Around town, the XJ is Miss Manners—serene, polite, the essence of terra-firma jet-setting. But should you dip quickly and deeply into the throttle, make sure there’s a clear runway ahead. Big, elastic push and shove manifest as early as 2000 rpm, a rush that continues in a seamless torrent to redline, accompanied by no blower whine and the sort of basso profundo exhaust note you’d expect from a ’69 COPO Camaro. Sixty mph blows past in 4.4 seconds, 0.4 second quicker than an Aston Martin Rapide, which boasts an identical 470 horsepower. To 150 mph, the XJ trails a 518-hp Mercedes E63 AMG by only one second and is quieter getting there. On the XJ’s track-test sheet, tech editor Mike Austin noted: “Acceleration is a matter of managing wheelspin—or keeping the stability control on and sacrificing about 0.2 second.” We once caused most of a Dodge Ram SRT10 to disappear in its own tire smoke. The XJ will happily match that feat, even as your neighbors are dialing 9-1-1.
The instantaneous power is partly a function of the flawless ZF six-speed, which is uncanny about selecting—and holding—the gear most appropriate to the driver’s level of craziness, especially in sport mode, which aggressively remaps shift points. But the question remains: Why didn’t Jag insert the new ZF eight-speed instead, as have its competitors? That would certainly help boost the XJ’s rather paltry ratings of 15 mpg city and 21 highway. Still, the transmission’s lightning-fast reactions are apparent in the XJ’s top-gear 30-to-50-mph and 50-to-70 times: 2.4 and 2.9 seconds, respectively, versus, say, the E63 AMG’s 2.9 and 3.4. There’s so much omnipresent power, and the transmission is so willing to access it right freakin’ now, that we quit using the paddle shifters entirely.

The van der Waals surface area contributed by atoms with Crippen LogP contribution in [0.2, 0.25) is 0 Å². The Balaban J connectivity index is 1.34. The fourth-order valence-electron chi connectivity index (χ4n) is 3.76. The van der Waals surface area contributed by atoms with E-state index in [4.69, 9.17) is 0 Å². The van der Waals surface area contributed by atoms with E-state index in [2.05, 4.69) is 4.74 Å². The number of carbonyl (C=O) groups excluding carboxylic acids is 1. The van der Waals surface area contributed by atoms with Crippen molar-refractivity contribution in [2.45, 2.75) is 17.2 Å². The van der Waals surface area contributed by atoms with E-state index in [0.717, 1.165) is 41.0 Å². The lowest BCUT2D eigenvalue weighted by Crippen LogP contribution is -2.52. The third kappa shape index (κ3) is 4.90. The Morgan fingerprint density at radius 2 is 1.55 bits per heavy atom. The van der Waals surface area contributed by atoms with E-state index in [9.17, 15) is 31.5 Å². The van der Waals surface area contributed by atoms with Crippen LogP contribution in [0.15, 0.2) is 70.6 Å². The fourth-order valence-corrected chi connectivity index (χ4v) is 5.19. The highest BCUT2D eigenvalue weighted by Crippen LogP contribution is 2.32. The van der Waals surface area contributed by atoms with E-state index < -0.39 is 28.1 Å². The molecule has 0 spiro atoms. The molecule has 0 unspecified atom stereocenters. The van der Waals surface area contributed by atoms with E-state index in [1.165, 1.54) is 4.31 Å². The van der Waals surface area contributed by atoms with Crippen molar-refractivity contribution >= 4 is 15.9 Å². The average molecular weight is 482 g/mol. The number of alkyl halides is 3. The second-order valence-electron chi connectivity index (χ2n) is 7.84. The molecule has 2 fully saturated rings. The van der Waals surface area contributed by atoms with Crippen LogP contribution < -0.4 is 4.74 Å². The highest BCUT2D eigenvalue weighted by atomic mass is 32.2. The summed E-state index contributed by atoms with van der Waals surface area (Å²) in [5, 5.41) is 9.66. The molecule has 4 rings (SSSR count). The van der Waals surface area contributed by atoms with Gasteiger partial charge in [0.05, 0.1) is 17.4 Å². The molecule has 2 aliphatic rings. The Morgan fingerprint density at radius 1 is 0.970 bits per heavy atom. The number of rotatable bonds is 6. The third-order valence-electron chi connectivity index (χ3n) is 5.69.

What’s more, the XJ’s chassis, on our public-road handling loop, effortlessly translated all that power into blurred landscapes. Depress the button for dynamic mode—you’ll know it’s activated when it cinches the seatbelts an extra inch and the gauges glow “red mist”—and you’ll summon firmer shocks and quicker throttle response. Even on rough pavement, path control proved superb, although the steering is maybe a bit too quick just off center. The huge rotors burn off 70 mph in 159 feet—same as a Porsche Panamera Turbo—and pedal feel would likewise satisfy the denizens of Zuffenhausen. In all of its moves, the aluminum-intensive XJ feels more agile than its 4310 pounds suggest.
Although the ride is extremely firm in both normal and dynamic modes, big-displacement impacts are dispatched with a distant “ka-thunk,” and it’s really only the small pavement scabs—frost heaves and expansion joints that catch the front wheels simultaneously—that send a rifle-shot shiver through what otherwise feels like the most rigid, untwistable, and confidence-inspiring platform in Jaguar’s history.
The XJ is hugely involving and gratifying and goes about its business without the slightest strain. It’s luxurious, yet tautly poised. Sleek as a shark, with a hammerhead’s heart. The chassis and drivetrain feel sorted to the nth degree, the work of perfectionist engineers who likely drive their kids and spouses insane. It’s just the interior that could use a little more finessing, and there’s, uh, that plastic baggie containing six spare fuses that is either a thoughtful touch or a worrisome reminder of Jags past.
It’s perilous to make sweeping Churchillian pronouncements about new automobiles. But this is a landmark car for Jaguar, possibly the best sedan the company has ever built. Those glowing blood-red claw marks? Not so goofy after all.